Police place plaque where officers were killed; city hopes to memorialize others

Published: Tuesday, May 17 2011 5:12 p.m. MDT

Family members of fallen Salt Lake City police officers Wiliam N. Huntsman and Brigham H. Honey Jr. unveil a plaque at 337 S. Main in Salt Lake City on Tuesday, May 17, 2011. Both officers were killed in a gun battle after responding to a robbery at the former State Cafe at 46 W. Broadway on February 16, 1924.

Mike Terry, Deseret News

SALT LAKE CITY — Officers Brigham H. Honey and William N. Huntsman have always been connected with each other.

They served in the Salt Lake City Police Department together in 1924. They were both shot down and killed in the line of duty and later buried within feet of each other at the Salt Lake Cemetery. And on Tuesday, they were remembered and honored together with a memorial plaque.

With great-grandsons and granddaughters and great-great-grandsons and granddaughters present, the city unveiled what it hopes will be the first of many memorial plaques individually honoring Salt Lake City officers killed in the line of duty.

"I think it's great. I think it's wonderful," said Tim Jackson, Honey's great-grandson.

A bronze plaque was unveiled on the side of the Judge Building, at Broadway and Main Street, Tuesday where Honey and Huntsman were gunned down.

"There aren't many jobs where someone goes to work and they don't know if they're coming home," Salt Lake Mayor Ralph Becker said in dedicating the memorial. "I think sometimes we take for granted the secure community we live in."

On Feb. 16, 1924, a man and a woman had come into town and needed money. The man went about 11:30 p.m. into the State Cafe, 46 W. Broadway (300 South), and attempted to rob the clerk at gunpoint.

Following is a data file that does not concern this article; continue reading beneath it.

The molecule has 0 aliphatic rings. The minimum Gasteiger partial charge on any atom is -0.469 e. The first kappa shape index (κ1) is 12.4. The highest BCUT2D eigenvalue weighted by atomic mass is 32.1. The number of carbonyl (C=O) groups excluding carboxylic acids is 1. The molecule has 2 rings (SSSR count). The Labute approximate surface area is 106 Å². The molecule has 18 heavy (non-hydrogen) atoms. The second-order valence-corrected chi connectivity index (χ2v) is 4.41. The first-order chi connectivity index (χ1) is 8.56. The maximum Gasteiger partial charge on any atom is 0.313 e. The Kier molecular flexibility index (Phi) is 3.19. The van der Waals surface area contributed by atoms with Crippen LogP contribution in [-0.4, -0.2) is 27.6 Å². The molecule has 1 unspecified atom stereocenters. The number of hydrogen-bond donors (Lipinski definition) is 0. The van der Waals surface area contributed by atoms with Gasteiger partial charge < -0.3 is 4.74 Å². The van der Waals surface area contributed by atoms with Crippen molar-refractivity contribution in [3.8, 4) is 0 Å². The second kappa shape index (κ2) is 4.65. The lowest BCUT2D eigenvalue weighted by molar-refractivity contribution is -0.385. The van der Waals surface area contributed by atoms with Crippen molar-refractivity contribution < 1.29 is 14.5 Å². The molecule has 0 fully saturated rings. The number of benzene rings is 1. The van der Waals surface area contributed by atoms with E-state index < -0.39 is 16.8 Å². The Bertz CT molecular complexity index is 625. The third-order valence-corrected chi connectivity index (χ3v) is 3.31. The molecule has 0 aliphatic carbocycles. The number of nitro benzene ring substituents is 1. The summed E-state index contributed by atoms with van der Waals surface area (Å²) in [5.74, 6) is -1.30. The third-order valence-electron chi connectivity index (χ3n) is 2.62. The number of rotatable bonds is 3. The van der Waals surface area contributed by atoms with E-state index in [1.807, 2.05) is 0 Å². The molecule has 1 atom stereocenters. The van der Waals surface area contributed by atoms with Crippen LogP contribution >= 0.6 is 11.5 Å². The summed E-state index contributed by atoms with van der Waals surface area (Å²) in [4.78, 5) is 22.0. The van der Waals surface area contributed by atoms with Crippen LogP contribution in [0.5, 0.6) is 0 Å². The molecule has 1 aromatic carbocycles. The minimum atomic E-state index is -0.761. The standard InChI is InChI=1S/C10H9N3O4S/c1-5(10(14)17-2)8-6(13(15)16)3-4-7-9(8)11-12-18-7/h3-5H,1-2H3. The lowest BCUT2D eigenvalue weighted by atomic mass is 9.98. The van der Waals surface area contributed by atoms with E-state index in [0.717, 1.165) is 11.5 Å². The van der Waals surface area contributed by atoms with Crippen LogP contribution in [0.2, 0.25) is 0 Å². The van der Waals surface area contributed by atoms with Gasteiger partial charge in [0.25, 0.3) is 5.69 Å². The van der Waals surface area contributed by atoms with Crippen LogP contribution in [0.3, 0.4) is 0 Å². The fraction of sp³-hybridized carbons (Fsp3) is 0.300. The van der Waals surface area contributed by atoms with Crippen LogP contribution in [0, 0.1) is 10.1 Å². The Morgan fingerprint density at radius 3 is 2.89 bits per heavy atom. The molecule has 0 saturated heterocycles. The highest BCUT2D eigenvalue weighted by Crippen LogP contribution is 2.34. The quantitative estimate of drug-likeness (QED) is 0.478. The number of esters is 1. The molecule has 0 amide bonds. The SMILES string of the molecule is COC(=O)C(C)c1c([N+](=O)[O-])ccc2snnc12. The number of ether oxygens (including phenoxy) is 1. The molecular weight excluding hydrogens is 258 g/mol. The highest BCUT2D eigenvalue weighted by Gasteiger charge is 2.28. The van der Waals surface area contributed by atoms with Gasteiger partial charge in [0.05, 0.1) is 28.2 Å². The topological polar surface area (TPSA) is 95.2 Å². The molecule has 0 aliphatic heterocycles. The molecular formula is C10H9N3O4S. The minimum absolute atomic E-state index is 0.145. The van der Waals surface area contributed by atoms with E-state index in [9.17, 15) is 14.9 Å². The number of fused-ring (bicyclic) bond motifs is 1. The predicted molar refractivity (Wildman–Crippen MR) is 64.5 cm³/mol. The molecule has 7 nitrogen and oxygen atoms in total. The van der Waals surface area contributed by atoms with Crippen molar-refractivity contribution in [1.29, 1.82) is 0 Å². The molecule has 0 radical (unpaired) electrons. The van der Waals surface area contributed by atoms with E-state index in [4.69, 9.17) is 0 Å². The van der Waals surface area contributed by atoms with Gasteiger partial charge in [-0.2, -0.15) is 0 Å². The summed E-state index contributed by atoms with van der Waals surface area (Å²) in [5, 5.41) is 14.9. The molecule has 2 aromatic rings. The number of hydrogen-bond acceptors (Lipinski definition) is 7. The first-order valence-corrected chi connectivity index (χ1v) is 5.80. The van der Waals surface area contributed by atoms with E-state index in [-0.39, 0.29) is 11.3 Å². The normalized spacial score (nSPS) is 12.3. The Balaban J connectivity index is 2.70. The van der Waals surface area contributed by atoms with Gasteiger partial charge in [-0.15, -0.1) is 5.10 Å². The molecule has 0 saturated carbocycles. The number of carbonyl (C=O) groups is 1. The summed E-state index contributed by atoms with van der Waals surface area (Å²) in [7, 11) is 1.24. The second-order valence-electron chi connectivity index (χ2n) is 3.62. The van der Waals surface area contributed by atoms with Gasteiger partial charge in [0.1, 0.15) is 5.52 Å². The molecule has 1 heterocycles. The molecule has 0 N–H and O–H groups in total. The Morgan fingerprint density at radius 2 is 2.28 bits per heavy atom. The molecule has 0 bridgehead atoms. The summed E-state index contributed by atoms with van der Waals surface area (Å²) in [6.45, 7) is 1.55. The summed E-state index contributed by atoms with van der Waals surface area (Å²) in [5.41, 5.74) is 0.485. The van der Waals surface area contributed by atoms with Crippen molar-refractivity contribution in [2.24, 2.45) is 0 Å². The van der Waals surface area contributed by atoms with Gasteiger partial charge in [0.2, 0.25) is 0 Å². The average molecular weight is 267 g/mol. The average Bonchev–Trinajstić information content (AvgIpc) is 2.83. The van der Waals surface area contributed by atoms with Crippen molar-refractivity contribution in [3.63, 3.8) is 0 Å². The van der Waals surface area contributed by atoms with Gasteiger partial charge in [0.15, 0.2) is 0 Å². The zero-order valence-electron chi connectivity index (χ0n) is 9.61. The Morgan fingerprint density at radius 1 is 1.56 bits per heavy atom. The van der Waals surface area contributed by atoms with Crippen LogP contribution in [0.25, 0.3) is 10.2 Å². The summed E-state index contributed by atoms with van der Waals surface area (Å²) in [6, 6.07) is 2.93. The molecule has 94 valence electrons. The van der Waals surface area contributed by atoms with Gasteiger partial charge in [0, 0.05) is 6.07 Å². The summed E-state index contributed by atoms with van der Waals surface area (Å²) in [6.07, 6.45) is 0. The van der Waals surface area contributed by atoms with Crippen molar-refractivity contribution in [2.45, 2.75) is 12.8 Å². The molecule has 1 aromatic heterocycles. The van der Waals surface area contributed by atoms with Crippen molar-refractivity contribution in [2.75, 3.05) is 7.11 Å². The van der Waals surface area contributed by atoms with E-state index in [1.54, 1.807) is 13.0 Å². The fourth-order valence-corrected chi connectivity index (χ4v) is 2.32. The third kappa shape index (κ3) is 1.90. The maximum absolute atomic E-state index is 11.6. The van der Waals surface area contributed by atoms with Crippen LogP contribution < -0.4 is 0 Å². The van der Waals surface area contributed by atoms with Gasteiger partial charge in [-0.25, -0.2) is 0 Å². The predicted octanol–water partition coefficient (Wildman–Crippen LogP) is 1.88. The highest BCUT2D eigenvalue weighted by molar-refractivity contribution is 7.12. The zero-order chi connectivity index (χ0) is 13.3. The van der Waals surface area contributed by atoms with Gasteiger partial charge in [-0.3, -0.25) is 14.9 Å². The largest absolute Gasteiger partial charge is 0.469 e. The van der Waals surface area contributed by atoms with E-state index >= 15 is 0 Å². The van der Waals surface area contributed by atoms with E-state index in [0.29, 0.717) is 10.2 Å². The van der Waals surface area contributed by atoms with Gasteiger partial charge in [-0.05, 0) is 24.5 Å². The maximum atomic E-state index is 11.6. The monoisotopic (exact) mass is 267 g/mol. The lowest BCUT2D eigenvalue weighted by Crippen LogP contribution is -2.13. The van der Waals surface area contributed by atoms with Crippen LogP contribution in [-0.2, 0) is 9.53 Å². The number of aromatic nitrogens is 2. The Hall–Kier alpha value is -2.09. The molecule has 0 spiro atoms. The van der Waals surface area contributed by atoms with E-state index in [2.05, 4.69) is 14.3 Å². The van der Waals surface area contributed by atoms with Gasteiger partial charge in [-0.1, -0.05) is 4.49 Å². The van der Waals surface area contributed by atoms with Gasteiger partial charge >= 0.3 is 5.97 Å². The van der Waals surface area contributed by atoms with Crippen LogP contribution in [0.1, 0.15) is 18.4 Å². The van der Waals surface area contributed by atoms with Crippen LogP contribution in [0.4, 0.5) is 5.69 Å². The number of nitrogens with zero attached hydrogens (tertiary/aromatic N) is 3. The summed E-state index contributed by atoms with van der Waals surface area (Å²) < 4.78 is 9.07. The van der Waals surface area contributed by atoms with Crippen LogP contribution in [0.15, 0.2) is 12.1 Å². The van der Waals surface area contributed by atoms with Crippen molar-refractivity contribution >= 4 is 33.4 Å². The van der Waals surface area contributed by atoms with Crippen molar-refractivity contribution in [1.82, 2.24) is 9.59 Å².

Instead, the store employee and the man exchanged gunshots. Two nearby police officers, Honey and Huntsman, heard the shots and responded to the area. The officers confronted the man and woman at 337 S. Main and exchanged shots with the man.

Both officers were struck. Huntsman, 26, died immediately. Honey, 34, died a few hours later. Both were survived by a wife and two children.

After the officers were shot, the man ran into a nearby ally with the woman, shot her in the face and then turned the gun on himself. The woman survived. The man did not.

"It was probably the bloodiest day in Salt Lake police history," said Robert Kirby, historian for the Utah Law Enforcement Memorial.

"There is a price to be paid in order for us to enjoy our freedoms today," Kirby told the group present Tuesday on the sidewalk at the spot where the officers were shot.

Jackson said his father told him what had happened to his great-grandfather. His family still goes to the cemetery where Honey is buried at least once a month to make sure his gravesite is maintained.

"It's a real tribute," Gary M. Huntsman, a cousin of William Huntsman, said of the memorial.

Former Gov. Jon Huntsman Jr. is related to the officer who was killed.

The historical address where the officers were shot was 337 S. Main. Today, however, that address is actually closer to 317 S. Main, which is where the plaque is located.

Burbank hopes other plaques can be placed around the city to mark where officers were killed. But two of the biggest obstacles are money and having access to the areas to place a plaque.

The plaques cost $2,500 each. Citizens can sponsor a memorial plaque. Burbank said he didn't know when another plaque would be dedicated or what officer would be memorialized next.

The challenges of placing plaques for some officers are due to the area where they were killed. One officer was killed on I-80. Another was considered killed in the line of duty while serving as a Marine reservist in Iraq.

A total of 24 Salt Lake police officers have been killed in the line of duty since 1858.

E-mail: preavy@desnews.com

Twitter: DNewsCrimeTeam

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